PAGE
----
These "rules" require vigilance - but the rewards are worth it!
1. Love technology (or act as if you do) and use it wherever you can. Work diligently to become expert in most of the current and emerging technologies in your field. Go online every day to study the industry in which you want a job. Follow your target organizations and their leaders on Google, LinkedIn, and Twitter.
2. Express only positive viewpoints about the world and yourself. In general, look for and state only optimistic opinions about the economy and current events, and keep quiet if you can't think of anything positive. However, if you are "bearish" about a particular investment sector, it is fine to state that, but then make the focus of your comment positive by suggesting an appropriate investment strategy for that particular bear market. If you are talking about yourself (which should be of very short duration), make it clear that you view yourself as very fortunate. For instance, make only positive comments about your job search and the job market.
3. Keep the focus on the other person and talk less. To make the best impression, the ideal amount you should talk is between 25-40% of the conversation – even on interviews*. Focus on learning about the other person’s job (or life) and uncovering his or her point of view and opinions. Yours can stay unexpressed. Rather than tell stories, try different prompts to get them talking. (If you usually express your views, you may find that you don't enjoy yourself as much when you talk less (!), but the reward is that the other person often will enjoy the conversation more.)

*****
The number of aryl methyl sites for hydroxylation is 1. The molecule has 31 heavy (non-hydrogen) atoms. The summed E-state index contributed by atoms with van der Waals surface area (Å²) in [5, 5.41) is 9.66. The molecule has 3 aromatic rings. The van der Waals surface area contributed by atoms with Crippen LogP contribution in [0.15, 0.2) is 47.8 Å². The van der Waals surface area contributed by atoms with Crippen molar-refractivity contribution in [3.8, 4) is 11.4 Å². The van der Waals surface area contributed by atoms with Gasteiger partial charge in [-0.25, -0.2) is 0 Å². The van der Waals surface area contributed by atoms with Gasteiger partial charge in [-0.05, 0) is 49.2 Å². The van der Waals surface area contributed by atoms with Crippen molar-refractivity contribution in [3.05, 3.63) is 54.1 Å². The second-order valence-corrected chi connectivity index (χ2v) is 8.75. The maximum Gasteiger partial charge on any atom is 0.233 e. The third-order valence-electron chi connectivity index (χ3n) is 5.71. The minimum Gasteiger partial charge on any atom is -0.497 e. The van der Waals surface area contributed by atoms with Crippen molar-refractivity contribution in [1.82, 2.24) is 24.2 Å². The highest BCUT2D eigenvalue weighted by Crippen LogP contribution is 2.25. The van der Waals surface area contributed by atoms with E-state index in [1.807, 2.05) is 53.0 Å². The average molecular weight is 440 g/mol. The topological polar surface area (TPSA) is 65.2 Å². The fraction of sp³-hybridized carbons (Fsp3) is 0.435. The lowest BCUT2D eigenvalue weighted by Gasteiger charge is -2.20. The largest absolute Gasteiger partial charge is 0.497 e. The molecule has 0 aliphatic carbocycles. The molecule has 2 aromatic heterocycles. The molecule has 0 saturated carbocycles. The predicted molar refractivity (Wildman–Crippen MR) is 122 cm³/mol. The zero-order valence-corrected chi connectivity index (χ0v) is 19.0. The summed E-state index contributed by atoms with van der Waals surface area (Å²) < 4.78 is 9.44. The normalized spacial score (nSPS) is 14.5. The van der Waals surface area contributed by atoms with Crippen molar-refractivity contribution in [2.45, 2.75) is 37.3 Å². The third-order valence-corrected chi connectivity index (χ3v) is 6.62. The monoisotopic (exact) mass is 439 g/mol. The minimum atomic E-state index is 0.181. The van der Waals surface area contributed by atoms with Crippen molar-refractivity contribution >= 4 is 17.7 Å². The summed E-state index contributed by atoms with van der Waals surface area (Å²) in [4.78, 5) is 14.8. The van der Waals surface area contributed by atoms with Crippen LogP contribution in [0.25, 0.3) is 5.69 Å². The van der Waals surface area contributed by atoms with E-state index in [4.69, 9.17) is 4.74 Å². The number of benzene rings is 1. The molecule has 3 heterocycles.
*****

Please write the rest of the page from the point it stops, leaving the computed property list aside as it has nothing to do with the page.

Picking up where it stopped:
4. Ignore the topic of age and don't reminisce about how people/things were better in the past. If others talk about relative age or "kids on their cell phones today", don’t join in and change the subject if appropriate. And never talk about age discrimination. It tempts the listener (even one older than you) to think of ways that are not discrimination, but reasonable responses to deficiencies in your skill set or behavior.
5. Work very hard without complaining. Be willing to put in 50-60 hours a week to reach your goals when necessary. Never say you are “too old to kill yourself doing x” – work as if you are the primary breadwinner for a family with several young children.
*This applies only to interviews with hiring managers. With recruiters, particularly external recruiters, this may not be possible.
Sarah Stamboulie, July 28, 2013